[Techtalk] Buying a machine without Windows

Raven, corporate courtesan raven at oneeyedcrow.net
Mon Oct 29 05:16:06 EST 2001

Heya --

Quoth Kai MacTane (Mon, Oct 29, 2001 at 12:34:45AM -0800):
> If you have the skills to build your own machine from disparate parts, I 
> highly recommend it. It's fun, it gives you a better knowledge of your own 
> system, and it keeps your skills sharp.

	Heh.  I was going to make the same recommendation.  Hardware
isn't nearly as scary as one thinks it is before doing much with it.
Before I built my own box, I was convinced that there was some great
mystery to it all, and there's really not.  Also, (at least for me),
building the box yourself gives you more chance of hardware
compatibility with Linux if you do your research ahead of time and make
sure to get supported components.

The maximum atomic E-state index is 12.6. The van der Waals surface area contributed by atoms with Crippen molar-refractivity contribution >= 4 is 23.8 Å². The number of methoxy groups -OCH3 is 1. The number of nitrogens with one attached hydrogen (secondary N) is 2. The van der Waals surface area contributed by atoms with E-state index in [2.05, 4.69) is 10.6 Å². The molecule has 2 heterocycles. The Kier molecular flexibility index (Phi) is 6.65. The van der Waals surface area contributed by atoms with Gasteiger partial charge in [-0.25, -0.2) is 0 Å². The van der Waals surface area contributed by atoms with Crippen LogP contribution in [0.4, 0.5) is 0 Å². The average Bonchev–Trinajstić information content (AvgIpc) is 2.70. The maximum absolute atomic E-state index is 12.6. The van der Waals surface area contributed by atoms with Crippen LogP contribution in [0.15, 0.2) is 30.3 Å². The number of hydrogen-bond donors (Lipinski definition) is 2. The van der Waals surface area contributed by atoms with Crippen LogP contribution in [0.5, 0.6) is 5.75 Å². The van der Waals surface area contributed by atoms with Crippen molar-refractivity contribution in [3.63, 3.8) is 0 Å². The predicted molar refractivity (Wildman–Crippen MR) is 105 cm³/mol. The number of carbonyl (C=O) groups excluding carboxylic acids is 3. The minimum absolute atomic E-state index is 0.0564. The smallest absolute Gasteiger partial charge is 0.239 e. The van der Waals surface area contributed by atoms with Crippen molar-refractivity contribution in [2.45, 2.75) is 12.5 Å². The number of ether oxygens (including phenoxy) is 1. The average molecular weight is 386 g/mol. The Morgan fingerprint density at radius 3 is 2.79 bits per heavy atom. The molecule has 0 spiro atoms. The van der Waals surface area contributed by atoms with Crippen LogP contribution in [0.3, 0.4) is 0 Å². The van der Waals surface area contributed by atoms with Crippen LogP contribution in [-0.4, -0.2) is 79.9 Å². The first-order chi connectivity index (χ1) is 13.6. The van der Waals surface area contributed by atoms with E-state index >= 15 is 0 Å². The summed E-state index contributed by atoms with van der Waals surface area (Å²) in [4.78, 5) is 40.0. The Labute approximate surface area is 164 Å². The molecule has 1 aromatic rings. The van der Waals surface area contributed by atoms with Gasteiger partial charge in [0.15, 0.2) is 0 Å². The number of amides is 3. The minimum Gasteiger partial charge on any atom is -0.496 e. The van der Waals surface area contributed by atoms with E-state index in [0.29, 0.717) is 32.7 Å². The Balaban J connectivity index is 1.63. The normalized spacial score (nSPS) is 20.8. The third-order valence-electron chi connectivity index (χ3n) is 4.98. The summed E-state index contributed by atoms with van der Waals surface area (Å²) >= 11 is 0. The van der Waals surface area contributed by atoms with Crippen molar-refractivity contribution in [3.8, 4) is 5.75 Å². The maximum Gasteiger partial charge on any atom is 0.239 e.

> Plus, you can price-shop for the 
> components *you* need and want, and customize the machine to your own needs 
> and desires.

	Quite.  That way, you don't end up paying for a top-notch sound
card in a machine that's going to sit in a remote colo, or for a really
buff processor for a box mainly used for word processing.  Also, when
building your own box, you start to learn about what apps use lots of
memory vs. a lot of processor, etc., and so you can spec out your own
box a lot more efficiently.
> But then, I'm pretty comfortable with x86 hardware. I understand that not 
> everyone can go this route, nor is it appropriate or the easiest thing even 
> for those that theoretically could.

	If you have a local hardware geek, I'd suggest bribing her/him
with dinner or something for a bit of hand-holding and expert advice.
The second time around, you'll probably be ready to go it alone.

"But you will be there."
"As a pumpkin."
  -- Danielle, Jalen, and RavenBlack, on making token appearances

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